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Northeast Hurricane Modeling Outdated

URI professor of oceanography Isaac Ginis. (Tim Faulkner/ecoRI News)

submitted by Sarah Slaughter

ecori.org - by Tim Faulkner - July 26, 2014

NARRAGANSETT — Hurricanes bound for New England will get about 10 percent more powerful by 2100, but the state lacks the tools to access their impacts, according to University of Rhode Island professor Isaac Ginis.

Hurricanes are powered by warm water, and the predicted increase in ocean temperatures caused by climate change is expected to make hurricane season longer and the storms stronger in the years ahead. .

. . . Numerous studies and models suggest the frequency of category 4 and 5 hurricanes are expected to increase by 81 percent, while the volume of rainfall is expected to increase 20 percent by 2100, Ginis said.

However, a key current modeling method used to measure the impacts of hurricanes and set flood insurance maps is outdated, he said.

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Great Shakeout Earthquake Drills

       

submitted by Katie Cook

shakeout.org

Many areas of the globe are prone to earthquakes. You could be anywhere when an earthquake strikes: at home, at work, at school or even on vacation. Are you prepared to survive and to recover quickly?

Great ShakeOut earthquake drills are an opportunity to practice how to be safer during earthquakes: "Drop, Cover and Hold On." ShakeOut also has been organized to encourage you, your community, your school, or your organization to update emergency plans and supplies, and to secure your space in order to prevent damage and injuries.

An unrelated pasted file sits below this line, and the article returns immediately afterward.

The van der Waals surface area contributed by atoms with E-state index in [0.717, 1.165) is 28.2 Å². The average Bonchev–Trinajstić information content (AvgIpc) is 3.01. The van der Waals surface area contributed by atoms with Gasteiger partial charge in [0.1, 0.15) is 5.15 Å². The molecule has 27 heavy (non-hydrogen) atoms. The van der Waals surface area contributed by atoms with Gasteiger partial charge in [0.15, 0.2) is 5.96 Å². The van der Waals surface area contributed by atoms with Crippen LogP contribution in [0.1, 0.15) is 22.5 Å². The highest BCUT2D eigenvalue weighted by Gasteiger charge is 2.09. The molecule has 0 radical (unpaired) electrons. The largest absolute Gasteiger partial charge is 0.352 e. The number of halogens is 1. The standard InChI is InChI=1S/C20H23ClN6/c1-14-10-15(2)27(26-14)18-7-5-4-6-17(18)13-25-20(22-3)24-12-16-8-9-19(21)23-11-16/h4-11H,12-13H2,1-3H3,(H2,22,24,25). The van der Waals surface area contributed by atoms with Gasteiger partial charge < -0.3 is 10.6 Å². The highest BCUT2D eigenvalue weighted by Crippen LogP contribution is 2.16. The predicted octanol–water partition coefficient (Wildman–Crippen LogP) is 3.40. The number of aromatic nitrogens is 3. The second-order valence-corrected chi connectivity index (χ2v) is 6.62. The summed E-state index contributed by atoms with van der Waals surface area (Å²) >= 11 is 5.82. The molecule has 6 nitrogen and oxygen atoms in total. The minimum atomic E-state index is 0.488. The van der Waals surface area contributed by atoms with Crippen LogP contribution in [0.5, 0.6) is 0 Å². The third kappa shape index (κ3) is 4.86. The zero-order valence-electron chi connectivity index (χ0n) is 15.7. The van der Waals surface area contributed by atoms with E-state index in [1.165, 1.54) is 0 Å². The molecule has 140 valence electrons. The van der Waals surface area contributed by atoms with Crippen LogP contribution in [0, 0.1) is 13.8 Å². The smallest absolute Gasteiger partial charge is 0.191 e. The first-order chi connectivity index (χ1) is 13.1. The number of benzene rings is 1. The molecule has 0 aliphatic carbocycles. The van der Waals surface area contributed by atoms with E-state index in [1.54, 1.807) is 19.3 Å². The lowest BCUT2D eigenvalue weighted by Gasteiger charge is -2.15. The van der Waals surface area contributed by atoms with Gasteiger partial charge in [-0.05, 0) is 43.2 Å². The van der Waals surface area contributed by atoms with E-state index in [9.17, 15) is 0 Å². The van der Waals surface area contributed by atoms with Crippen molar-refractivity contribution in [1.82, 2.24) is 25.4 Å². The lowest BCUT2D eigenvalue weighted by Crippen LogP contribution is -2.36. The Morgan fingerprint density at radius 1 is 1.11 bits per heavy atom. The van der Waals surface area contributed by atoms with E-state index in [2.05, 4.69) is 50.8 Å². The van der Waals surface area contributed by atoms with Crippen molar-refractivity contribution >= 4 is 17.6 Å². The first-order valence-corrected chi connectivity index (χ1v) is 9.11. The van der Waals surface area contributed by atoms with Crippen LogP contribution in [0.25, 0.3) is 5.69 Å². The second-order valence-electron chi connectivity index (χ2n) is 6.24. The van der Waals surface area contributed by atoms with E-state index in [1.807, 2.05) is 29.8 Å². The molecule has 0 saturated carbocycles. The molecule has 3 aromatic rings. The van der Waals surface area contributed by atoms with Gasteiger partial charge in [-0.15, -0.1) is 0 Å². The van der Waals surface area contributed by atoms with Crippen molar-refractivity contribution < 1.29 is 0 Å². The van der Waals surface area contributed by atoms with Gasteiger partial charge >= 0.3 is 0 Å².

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Emergency Capacity Building Project - Tools and Resources

submitted by Tim Siftar

ecbproject.org

The Project

Disasters and humanitarian emergencies are increasing in magnitude and complexity*. This presents a major challenge to NGOs that respond to these emergencies.

In order to address this challenge, emergency directors from 7 agencies - CARE International, Catholic Relief Services, International Rescue Committee, Mercy Corps, Oxfam GB, Save the Children and World Vision International- came together in 2003 to discuss the most persistent obstacles in humanitarian aid delivery. The Inter-Agency Working Group (IWG) on Emergency Capacity that emerged from this meeting launched a systematic analysis, resulting in the publication of a Report on Emergency Capacity in 2004.

Phase II - launched in 2008

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Simulating the Effects of Different Actions to Minimize Disaster’s Consequences

submitted by Linton Wells

homelandsecuritynewswire.com - June 1, 2012

The European CRISMA project prepares for disasters by developing a decision-support tool to help the authorities, responders, communities, and private parties to prioritize the most important measures for saving lives and mitigating the effects of the crisis.